I sat in a jail so dark, I could not see my own hands, said Mr. Alam awaiting the judgment of the court. Joining him in this prison were dozens of others arrested by the police, as well as several others charged with inciting public unrest but eluding arrest. The1500 luckier ones had not lost their liberty of movement; just their means to earn.
In an irony that perfectly encapsulates the paradoxes that face developing countries, protestors across Dhaka had been arrested, fired and otherwise repressed when they stood up against repression. If an objective observer was to base their judgments of Bangladesh’s Ready-Made Garments (RMG) sector on these scenes from December, they would be terribly wrong in their conclusions.
Since gaining independence from West Pakistan in 1971, the Republic of Bangladesh has emerged as an economic success story in South Asia, owing largely to its garment industry, the second largest in the world. It accounts for $28billion of the country’s exports, and is estimated to rise almost twofold to $50 billion by 2021. The industry houses 2500 factories which employ 4 million workers, 80% of them women, standing boldly against the gender discriminatory employment trends which entrench inequality in developing countries. But as often happens, greater growth comes with greater expectations – and Bangladesh’s workers are disappointed.
After mass protests erupted on the streets in the aftermath of the Rana Plaza disaster that killed 1,100 people, the government moved swiftly towards imposing reforms in the labor sector. One of these reforms was to institute a new minimum wage after discussions with labor organizations, bringing it up to 5,300 takas ($67). This seemed to quell the conflict and rage against alleged mistreatment of Bangladesh’s labor, for the time being.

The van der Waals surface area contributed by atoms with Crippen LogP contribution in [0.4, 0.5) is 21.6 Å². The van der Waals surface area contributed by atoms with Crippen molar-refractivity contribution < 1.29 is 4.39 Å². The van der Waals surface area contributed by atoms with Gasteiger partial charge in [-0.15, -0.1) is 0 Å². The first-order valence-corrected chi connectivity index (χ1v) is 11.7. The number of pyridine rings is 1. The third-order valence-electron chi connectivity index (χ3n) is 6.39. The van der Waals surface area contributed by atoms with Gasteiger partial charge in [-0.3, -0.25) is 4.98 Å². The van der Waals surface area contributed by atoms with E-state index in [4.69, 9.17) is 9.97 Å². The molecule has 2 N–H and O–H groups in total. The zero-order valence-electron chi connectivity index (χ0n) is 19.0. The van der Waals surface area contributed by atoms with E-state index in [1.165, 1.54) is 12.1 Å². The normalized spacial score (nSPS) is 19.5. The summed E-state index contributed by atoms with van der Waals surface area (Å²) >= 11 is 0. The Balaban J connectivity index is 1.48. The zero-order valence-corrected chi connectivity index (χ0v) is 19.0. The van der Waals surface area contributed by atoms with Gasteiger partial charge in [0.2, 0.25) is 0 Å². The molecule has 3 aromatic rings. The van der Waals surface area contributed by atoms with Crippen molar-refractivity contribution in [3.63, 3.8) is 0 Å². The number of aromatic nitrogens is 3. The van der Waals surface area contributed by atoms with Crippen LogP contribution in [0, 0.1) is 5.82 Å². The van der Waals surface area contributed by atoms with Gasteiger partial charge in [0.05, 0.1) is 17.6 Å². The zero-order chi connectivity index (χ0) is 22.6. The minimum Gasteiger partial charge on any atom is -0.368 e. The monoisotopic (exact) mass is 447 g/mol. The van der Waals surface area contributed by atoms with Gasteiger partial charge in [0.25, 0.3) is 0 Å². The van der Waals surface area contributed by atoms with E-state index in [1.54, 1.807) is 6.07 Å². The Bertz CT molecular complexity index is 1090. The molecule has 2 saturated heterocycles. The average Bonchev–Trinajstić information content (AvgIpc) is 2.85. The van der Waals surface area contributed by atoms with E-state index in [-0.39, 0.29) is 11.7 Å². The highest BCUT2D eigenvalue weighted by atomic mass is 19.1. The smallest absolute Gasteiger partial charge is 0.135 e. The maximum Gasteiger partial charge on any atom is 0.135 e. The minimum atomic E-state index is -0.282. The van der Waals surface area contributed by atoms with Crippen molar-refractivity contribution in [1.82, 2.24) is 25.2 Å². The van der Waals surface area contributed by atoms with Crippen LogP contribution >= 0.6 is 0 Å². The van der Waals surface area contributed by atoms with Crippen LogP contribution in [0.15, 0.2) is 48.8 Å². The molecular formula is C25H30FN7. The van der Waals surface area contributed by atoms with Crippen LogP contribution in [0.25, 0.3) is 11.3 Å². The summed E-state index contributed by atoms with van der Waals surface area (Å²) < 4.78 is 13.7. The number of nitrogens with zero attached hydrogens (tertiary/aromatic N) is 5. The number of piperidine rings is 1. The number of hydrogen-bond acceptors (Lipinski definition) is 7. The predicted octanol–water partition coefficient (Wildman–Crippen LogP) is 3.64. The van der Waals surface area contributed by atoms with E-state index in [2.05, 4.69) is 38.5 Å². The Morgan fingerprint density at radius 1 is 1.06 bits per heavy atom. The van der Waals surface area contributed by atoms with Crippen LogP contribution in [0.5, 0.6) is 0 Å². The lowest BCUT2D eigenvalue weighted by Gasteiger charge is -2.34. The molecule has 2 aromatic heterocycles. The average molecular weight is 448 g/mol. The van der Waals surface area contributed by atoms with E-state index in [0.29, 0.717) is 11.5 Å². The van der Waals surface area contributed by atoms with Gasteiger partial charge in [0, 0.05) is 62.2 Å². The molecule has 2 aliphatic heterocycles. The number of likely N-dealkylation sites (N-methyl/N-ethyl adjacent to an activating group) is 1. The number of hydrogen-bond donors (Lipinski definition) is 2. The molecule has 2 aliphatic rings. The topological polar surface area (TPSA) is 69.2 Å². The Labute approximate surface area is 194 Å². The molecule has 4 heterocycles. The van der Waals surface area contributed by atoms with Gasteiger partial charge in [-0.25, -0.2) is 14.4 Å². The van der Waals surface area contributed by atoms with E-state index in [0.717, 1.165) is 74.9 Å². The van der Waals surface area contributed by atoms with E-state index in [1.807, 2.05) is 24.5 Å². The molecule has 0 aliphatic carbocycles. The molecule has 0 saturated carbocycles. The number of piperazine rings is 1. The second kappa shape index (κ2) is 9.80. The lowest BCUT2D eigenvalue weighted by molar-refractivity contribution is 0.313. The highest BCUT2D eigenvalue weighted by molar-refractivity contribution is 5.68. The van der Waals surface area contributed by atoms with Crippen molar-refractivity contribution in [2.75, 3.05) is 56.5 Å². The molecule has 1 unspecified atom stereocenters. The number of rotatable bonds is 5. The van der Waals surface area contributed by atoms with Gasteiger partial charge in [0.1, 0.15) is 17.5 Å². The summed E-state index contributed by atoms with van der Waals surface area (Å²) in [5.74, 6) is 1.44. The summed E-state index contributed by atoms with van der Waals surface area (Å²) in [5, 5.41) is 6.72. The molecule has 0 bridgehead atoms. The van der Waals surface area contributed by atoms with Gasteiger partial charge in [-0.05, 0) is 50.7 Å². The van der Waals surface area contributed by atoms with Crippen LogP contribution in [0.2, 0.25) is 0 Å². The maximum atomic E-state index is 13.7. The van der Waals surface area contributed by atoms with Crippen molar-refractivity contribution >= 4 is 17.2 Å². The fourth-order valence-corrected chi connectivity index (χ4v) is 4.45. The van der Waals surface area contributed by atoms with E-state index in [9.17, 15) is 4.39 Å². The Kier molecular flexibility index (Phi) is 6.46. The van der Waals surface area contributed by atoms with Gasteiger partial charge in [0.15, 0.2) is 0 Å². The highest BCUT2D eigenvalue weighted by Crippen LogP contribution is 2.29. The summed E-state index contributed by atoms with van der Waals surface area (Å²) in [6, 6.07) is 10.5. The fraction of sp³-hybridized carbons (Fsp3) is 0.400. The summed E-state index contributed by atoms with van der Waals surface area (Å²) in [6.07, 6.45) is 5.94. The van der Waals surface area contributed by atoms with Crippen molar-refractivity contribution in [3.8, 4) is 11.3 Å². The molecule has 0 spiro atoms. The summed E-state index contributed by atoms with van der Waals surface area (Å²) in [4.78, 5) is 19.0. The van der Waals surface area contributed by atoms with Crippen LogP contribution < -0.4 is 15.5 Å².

In December, the protests in Azhulia, an Industrial zone in Dhaka, sought to raise the minimum wage to 15,000 takas ($187). Although deemed by several policy experts as an unrealistic expectation, it was still symptomatic of the larger problem workers faced in the industry of not being adequately compensated for their work. In 2016, the Fair Labor Association found that the purchasing power of a Bangladesh factory worker’s average compensation was below the World Bank poverty line.
Appeals to review to the Bangladesh Garment Manufacturing and Export Association for a wage review have been rejected. Combined with the brutal crackdown on the protests that raged from December 11 to December 19, the picture seems to be that of a kleptocratic state vying to keep power and money in the hands of the few. Of course, as with most issues of economy, the problem is much more complex than that.
One major stakeholder in this issue is the group of global brand retailers who buy these garments from Bangladesh’s warehouses. 20 of these retailers - including Primark, Gap and others – sent a joint statement to the Bangladesh Prime Minister’s office, expressing concern at the recent events with regards to labor rights. Then last week, H&M, Next and other retailers pulled out of the Dhaka Apparel Summit, an important congregation of leaders from the global textile industry.